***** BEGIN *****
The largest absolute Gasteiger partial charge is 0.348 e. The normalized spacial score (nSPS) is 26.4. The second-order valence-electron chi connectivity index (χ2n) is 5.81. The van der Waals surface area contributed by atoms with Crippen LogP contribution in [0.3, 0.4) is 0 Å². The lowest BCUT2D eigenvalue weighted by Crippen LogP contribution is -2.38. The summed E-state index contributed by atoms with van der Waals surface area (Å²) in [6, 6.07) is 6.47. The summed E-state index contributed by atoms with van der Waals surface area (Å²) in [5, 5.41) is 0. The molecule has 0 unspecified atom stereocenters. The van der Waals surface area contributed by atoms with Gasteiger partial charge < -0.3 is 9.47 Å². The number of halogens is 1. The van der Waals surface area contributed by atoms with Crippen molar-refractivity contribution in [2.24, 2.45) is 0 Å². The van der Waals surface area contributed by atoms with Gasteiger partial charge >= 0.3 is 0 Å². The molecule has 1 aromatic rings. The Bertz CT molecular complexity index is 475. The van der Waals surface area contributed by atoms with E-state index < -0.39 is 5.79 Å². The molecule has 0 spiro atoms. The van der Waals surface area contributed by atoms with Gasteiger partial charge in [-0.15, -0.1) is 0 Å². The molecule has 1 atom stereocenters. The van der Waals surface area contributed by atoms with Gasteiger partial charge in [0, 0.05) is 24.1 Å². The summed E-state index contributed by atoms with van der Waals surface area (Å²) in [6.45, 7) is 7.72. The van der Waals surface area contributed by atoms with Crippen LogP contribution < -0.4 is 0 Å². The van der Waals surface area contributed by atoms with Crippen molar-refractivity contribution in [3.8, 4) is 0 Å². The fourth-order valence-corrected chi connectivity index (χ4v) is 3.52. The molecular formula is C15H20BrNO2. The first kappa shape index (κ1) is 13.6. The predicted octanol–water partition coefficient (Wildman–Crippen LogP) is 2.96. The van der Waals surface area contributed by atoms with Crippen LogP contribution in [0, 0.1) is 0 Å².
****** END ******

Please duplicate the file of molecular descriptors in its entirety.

The largest absolute Gasteiger partial charge is 0.348 e. The normalized spacial score (nSPS) is 26.4. The second-order valence-electron chi connectivity index (χ2n) is 5.81. The van der Waals surface area contributed by atoms with Crippen LogP contribution in [0.3, 0.4) is 0 Å². The lowest BCUT2D eigenvalue weighted by Crippen LogP contribution is -2.38. The summed E-state index contributed by atoms with van der Waals surface area (Å²) in [6, 6.07) is 6.47. The summed E-state index contributed by atoms with van der Waals surface area (Å²) in [5, 5.41) is 0. The molecule has 0 unspecified atom stereocenters. The van der Waals surface area contributed by atoms with Gasteiger partial charge < -0.3 is 9.47 Å². The number of halogens is 1. The van der Waals surface area contributed by atoms with Crippen molar-refractivity contribution in [2.24, 2.45) is 0 Å². The van der Waals surface area contributed by atoms with Gasteiger partial charge >= 0.3 is 0 Å². The molecule has 1 aromatic rings. The Bertz CT molecular complexity index is 475. The van der Waals surface area contributed by atoms with E-state index < -0.39 is 5.79 Å². The molecule has 0 spiro atoms. The van der Waals surface area contributed by atoms with Gasteiger partial charge in [-0.15, -0.1) is 0 Å². The molecule has 1 atom stereocenters. The van der Waals surface area contributed by atoms with Gasteiger partial charge in [0, 0.05) is 24.1 Å². The summed E-state index contributed by atoms with van der Waals surface area (Å²) in [6.45, 7) is 7.72. The van der Waals surface area contributed by atoms with Crippen LogP contribution < -0.4 is 0 Å². The van der Waals surface area contributed by atoms with Crippen molar-refractivity contribution in [3.8, 4) is 0 Å². The fourth-order valence-corrected chi connectivity index (χ4v) is 3.52. The molecular formula is C15H20BrNO2. The first kappa shape index (κ1) is 13.6. The predicted octanol–water partition coefficient (Wildman–Crippen LogP) is 2.96. The van der Waals surface area contributed by atoms with Crippen LogP contribution in [0, 0.1) is 0 Å².